Integrity and conduct obligations

This guidance sits alongside the State Services Commissioner's Standards of Integrity and Conduct, agency policies and processes, and employment obligations.

At work, State servants must meet high standards of integrity and conduct and be politically neutral at all times. This guidance discusses the expectations of integrity and conduct, including political neutrality, for the State services over the election period.

Read the State Services Commissioner’s Standards of Integrity and Conduct.

Read the Cabinet Manual: Integrity and conduct throughout the state sector.

Political neutrality obligations

In serving the government of the day, State servants must be impartial and politically neutral. Political neutrality is a constitutional convention that supports the Government’s trust in the State services to work in an impartial way. Political neutrality helps to manage potential for conflict between the State services’ policy advice role and the Government’s decision-making and advocacy role.

The political neutrality convention applies to the State services at all times, including in relation to elections, by-elections and referendums. While State servants have the same rights of political expression as other members of the public, State servants must respect other people’s rights and interests in the workplace. Chatting about politics or policy in a private conversation with interested colleagues is acceptable in general but more overt, politically partisan, conduct may not be. For example, it is not appropriate to:

  • campaign for a political party or a candidate in the workplace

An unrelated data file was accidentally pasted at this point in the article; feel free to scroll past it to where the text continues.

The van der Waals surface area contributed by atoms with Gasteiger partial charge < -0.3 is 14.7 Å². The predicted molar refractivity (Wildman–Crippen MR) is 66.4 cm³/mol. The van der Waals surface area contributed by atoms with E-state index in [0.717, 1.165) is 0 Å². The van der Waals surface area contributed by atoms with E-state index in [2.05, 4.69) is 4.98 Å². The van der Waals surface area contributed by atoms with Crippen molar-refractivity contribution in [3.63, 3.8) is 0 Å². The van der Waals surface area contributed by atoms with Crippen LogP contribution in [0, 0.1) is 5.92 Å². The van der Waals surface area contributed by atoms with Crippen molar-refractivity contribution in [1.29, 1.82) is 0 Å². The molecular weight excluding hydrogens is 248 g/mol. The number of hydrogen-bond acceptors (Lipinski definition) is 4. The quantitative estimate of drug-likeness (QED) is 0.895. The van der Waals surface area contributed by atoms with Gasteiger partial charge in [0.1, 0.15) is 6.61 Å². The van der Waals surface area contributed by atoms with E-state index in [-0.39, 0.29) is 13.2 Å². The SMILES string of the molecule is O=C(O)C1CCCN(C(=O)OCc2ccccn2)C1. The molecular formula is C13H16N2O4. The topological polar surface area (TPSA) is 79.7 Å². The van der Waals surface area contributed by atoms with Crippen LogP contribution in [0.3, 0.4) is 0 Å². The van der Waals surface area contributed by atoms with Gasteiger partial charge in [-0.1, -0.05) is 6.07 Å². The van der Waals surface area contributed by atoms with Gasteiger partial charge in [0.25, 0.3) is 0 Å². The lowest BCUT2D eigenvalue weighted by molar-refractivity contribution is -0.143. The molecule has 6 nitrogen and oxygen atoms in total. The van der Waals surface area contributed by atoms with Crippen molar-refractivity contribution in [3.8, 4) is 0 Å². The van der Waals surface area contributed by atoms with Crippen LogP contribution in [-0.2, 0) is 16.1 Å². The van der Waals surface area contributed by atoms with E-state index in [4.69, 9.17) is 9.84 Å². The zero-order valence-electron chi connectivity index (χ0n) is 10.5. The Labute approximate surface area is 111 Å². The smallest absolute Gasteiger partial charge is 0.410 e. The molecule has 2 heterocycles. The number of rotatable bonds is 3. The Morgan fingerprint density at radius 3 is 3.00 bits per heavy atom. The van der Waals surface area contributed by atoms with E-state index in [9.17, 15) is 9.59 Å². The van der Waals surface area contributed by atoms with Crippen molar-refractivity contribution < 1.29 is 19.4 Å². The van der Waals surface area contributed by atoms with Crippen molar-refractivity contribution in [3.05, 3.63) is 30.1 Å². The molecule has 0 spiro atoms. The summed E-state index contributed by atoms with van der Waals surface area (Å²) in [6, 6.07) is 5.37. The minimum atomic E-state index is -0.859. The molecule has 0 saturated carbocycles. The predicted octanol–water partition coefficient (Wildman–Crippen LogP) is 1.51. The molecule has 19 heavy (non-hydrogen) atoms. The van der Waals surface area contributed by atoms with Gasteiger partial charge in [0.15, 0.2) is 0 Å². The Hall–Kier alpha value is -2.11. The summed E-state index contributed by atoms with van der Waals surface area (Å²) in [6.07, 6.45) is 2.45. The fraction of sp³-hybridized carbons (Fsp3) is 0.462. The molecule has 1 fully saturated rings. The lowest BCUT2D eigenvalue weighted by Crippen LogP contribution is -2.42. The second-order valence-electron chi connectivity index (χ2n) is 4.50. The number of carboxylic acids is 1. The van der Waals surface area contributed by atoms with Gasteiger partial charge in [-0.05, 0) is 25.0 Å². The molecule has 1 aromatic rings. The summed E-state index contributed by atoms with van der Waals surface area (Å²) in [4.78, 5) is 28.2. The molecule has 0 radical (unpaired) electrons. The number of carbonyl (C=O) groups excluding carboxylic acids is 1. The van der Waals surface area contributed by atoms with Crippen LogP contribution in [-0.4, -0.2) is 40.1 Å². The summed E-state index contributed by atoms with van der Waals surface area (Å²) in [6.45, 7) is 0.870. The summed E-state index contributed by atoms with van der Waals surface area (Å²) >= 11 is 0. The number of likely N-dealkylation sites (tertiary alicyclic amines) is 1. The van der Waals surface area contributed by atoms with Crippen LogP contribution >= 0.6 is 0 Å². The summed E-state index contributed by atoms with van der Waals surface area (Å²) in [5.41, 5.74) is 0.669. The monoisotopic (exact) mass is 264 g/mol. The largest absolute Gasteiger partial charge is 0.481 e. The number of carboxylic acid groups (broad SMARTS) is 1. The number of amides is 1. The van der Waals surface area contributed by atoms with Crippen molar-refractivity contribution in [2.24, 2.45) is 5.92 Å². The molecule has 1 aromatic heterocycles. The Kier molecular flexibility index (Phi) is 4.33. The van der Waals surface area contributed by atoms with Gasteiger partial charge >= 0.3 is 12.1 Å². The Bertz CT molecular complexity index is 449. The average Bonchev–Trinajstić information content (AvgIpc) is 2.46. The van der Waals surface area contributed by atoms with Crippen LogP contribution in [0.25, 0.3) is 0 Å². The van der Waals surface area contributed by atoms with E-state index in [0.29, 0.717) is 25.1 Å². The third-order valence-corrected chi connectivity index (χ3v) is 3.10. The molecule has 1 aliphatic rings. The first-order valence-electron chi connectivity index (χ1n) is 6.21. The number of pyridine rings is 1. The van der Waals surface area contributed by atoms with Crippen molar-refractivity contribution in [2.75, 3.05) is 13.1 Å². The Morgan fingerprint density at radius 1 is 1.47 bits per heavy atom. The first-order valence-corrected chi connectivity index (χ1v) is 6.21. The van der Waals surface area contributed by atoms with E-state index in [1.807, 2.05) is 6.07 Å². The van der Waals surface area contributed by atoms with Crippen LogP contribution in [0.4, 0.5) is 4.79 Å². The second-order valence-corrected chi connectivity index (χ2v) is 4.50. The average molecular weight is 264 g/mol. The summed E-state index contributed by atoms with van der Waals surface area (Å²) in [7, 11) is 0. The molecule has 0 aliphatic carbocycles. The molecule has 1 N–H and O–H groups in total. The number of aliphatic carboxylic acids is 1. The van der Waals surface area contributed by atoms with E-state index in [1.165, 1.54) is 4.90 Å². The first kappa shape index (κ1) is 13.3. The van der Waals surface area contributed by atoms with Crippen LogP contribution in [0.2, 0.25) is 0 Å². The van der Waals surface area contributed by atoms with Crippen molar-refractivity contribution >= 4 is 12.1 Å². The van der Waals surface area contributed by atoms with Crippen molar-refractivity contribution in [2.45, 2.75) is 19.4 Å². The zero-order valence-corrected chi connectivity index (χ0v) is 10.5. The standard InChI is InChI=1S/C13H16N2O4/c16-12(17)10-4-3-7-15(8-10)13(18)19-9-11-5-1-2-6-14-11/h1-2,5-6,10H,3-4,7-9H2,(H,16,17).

• provide work contact details to political parties
  • engage with political parties while at work.

Acting responsibly means that State servants will advise their manager if they receive emails from political parties at work, and not respond to or forward emails from political parties to other staff or agencies.

State servants must treat everyone, including political parties, fairly and equally and avoid the perception of discrimination based on their political views or affiliations.

Public funds and publicly funded agency resources must not be used for political purposes. For example, using a work printer to copy political party material is not allowed.

Working in a politically neutral way means that State servants cannot work for, nor service, political entities such as party caucuses and caucus committees as part of their work as government officials. As a government official, they can only attend a caucus meeting of a political party represented in the House at the direction of, or with the consent of the Minister, and with the consent of their chief executive.

Ministerial staff

Like other State servants, Ministerial staff must not use official resources for political party purposes or undertake electioneering work for Ministers. Ministerial staff employed by the State services are bound by the Code of Conduct for Ministerial staff and are not required to be politically neutral in providing political advice to the Minister.

Read the Code of conduct for Ministerial staff.

Using social media at work

State servants using social media on behalf of an agency must follow the rules and policies that apply.  The Guidelines for Government Advertising apply to all agency communications, including social media.  Agencies will have their own social media policy.  State servants must be specifically authorised by their agency to use social media on the agency’s behalf.  In communicating on social media, it is important to be clear about the agency’s role and purpose.  

Read the Guidelines for Government Advertising.

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